We work in a market that relies on a symbiotic (look it up!) relationship, so why then do we try our hardest to avoid cooperation. The IHR community would gain so much from taking a little time to interact socially with suppliers where there is no agenda other than meet and chat (yeah ok and a few drinks!). Agency staff need to be able to reign themselves in and chatter without thinking of a deal or of a business opportunity. As mentioned above I had two people approach me who both went for the pitch and close within seconds. They are aware of the error of their ways. I did enjoy that bit.

Cooperate with each other. Understand each other. Maybe you’ll trust each other. Don’t be shy about attending any networking event that you can – you may just meet some great people. I have. You may even learn something from each other. I have. Give it a go please. If supplier and customer can cooperate then it will save so much time, effort and money.

BTW – Please don’t read this and think “Oh I’ll give him a call” – if you make a pitch however subtle your motives will be so transparent and I will name and shame you in the next posting!


Does a Social Media Network need to be Open to all?

Well of course it doesn’t. One could argue that there is no such thing as an open network! Isn’t a network limited and contained by its constituents? It needs to be limited to those that you wish to be linked to, connected to or just plain want to know! The word exclusive gets used a lot and gets much criticism as well. Why criticize exclusivity. It exists in all walks of everyone’s everyday life and yet when it comes to social media and social networking it seems that being exclusive to one demographic or another seems to offend people. Poor sensitive souls!

Lets be real the modern social network is the new from of the old fashion club, just on wider-reaching terms. Just because most networking groups exist now online they do not have to be open at all. Makes me shudder to think!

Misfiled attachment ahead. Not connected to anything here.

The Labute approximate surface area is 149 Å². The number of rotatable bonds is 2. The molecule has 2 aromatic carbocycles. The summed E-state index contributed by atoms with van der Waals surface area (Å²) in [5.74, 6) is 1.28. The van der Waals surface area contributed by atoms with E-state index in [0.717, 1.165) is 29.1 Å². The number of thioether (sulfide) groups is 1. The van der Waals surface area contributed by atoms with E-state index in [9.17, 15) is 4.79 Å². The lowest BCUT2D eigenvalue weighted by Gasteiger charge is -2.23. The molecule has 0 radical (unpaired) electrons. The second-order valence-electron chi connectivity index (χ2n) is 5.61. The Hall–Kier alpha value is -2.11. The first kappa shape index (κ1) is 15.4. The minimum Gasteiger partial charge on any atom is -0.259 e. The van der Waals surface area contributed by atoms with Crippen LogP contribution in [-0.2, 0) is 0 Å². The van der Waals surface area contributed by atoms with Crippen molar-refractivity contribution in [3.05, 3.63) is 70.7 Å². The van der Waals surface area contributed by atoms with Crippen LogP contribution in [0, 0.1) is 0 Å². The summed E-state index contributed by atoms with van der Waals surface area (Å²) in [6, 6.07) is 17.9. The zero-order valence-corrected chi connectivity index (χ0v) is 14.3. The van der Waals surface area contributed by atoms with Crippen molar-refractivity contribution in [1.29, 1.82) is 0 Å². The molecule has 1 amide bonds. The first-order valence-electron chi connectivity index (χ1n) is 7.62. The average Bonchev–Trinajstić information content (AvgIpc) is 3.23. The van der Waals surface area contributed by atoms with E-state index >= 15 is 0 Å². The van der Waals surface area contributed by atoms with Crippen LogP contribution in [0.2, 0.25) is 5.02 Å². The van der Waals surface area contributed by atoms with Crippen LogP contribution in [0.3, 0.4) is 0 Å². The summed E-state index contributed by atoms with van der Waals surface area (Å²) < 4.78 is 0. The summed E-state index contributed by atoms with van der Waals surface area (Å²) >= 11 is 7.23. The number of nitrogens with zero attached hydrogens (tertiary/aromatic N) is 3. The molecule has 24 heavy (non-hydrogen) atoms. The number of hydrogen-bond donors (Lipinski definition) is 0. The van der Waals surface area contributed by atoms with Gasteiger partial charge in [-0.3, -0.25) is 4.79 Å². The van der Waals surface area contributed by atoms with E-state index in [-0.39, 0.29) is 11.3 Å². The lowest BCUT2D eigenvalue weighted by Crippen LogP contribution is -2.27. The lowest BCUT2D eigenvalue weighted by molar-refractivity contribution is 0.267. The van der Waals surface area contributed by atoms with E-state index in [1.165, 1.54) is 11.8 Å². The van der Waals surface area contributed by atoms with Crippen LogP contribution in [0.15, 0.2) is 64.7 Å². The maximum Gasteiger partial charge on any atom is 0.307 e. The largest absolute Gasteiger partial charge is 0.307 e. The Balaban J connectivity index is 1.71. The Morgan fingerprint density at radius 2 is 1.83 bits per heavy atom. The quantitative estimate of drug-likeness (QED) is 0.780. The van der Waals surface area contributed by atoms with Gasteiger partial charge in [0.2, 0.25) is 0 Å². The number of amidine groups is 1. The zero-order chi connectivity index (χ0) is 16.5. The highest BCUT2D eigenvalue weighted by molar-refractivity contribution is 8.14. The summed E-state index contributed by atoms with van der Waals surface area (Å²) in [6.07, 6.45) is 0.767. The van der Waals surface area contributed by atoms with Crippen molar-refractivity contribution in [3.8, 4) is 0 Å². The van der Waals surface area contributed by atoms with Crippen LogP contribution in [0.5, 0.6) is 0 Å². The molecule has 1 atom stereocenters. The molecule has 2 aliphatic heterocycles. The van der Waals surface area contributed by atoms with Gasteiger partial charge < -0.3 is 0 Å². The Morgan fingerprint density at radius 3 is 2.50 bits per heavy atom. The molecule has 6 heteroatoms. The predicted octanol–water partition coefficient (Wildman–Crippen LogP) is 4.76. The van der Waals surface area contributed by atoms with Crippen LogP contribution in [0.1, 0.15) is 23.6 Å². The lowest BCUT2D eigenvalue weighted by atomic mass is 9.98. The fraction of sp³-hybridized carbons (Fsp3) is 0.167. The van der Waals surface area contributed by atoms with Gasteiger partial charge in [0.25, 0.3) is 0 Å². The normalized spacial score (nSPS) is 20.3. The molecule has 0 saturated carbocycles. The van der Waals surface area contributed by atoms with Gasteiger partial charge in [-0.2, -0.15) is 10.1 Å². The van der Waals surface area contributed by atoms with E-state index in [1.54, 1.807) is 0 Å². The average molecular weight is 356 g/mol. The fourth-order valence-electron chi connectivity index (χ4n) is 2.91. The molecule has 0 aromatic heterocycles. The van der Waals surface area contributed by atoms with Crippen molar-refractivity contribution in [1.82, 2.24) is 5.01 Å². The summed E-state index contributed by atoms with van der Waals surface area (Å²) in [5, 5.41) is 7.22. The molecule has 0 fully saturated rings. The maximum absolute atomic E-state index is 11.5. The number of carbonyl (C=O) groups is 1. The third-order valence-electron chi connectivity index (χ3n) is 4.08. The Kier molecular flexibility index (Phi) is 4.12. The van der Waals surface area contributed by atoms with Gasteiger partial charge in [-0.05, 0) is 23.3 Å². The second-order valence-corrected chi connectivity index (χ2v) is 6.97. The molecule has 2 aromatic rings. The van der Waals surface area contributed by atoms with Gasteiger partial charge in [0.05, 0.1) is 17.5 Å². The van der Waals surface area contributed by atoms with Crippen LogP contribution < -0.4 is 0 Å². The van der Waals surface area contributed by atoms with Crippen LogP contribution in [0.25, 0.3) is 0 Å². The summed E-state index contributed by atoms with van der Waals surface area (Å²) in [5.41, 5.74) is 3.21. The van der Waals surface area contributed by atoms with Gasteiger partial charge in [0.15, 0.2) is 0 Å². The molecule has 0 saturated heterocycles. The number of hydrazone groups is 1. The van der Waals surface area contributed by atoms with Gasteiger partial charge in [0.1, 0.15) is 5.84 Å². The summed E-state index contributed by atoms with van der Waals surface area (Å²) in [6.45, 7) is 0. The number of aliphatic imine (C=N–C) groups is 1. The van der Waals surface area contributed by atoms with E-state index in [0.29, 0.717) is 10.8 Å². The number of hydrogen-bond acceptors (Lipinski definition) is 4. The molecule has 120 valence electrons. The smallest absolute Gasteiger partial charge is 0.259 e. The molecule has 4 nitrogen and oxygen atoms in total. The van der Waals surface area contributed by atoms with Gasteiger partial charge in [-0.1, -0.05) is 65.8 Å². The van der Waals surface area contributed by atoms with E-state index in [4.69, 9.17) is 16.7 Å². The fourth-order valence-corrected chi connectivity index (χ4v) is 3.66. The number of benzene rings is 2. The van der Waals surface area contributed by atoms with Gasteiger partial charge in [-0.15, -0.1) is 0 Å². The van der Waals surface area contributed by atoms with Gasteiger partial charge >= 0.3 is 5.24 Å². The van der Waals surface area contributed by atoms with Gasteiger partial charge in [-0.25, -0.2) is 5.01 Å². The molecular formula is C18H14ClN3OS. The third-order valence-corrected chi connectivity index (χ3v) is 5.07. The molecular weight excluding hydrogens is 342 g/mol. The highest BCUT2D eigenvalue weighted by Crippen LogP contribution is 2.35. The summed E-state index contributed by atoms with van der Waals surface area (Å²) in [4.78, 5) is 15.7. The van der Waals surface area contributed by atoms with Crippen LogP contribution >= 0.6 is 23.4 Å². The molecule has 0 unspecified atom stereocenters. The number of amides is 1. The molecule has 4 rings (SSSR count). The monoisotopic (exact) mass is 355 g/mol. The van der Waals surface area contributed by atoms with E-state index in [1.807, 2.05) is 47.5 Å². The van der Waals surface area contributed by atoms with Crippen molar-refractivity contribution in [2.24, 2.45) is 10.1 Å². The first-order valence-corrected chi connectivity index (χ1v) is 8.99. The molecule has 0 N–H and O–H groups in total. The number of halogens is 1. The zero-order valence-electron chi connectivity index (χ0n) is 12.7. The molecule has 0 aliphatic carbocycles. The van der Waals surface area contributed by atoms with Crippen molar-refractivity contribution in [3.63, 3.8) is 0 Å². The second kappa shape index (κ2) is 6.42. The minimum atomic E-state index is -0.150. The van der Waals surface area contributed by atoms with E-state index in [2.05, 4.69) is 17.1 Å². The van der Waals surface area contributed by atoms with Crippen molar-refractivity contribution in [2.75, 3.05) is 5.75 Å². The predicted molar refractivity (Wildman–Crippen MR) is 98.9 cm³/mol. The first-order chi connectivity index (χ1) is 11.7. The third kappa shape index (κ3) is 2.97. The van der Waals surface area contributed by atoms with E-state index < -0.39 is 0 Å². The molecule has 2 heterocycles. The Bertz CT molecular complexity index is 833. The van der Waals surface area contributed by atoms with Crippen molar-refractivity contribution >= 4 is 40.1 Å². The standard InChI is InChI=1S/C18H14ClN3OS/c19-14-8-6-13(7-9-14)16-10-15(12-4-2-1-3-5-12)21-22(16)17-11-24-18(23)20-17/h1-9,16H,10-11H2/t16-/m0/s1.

I feel quite strongly about this for two reasons; i) I created and manage an exclusive online and offline social networking group and ii) someone recently crudely and pompously criticized me personally because I wouldn’t let him in. It is not he first time I have read about or heard of such frustrated angst about being excluded, nor will it be the last I’m sure.

People appear to be confused by the whole notion of social networking and its newness and what that means. They even want to redefine the terms under which we socialize and communicate

There is nothing new about Social Networking and don’t even try and mandate your principles or misguided priorities on how people decide to communicate with their peers inside a social community.

Social networking has been around since the dawn of time and as some of us have evolved so the platform and formats of interaction have too. Many see social networking as new because of the new platforms that exists to enable people to interact freely on a much broader scale. A scale far beyond the limits their social skills would normally permit. Groups of networks have always existed from the earliest (and latest) tribes to the modern platforms such as Facebook and LinkedIn, we are just at the current stage of the never ending evolution that is communication and social interaction.

The web and the plethora of online platforms caters for all interests, however the most effective interactions are those that are socially focused, where members of the group have a common interest, whether that is comparing and debating shapes in cloud formations or whether it is for professional purposes and where likeminded people want to interact with selected others to the exclusion of some. Each network will have its own structure and in fact it will need it own rules to ensure that it doesn’t get unruly and off subject, for if it were to then the purpose and focus would be lost and then so would its value to the members. It is these rules and these purposes that can make networking groups exclusive. It is not anti-social, but selective on whom the groups want to socialize and share with.

If a professional social network has qualifying rules they have to be respected; these rules were not set up to specifically exclude you, (although they could be changed in order to do so). If you don’t qualify don’t get offended and take it personally, the network is what it is. Also why is it that only those that are excluded for one reason or another complain and carry a chip on their shoulder
Exclusivity works in the right context as does openness.

Social networking depends absolutely on exclusivity to one degree or another. Deal with it and don’t expect anything else.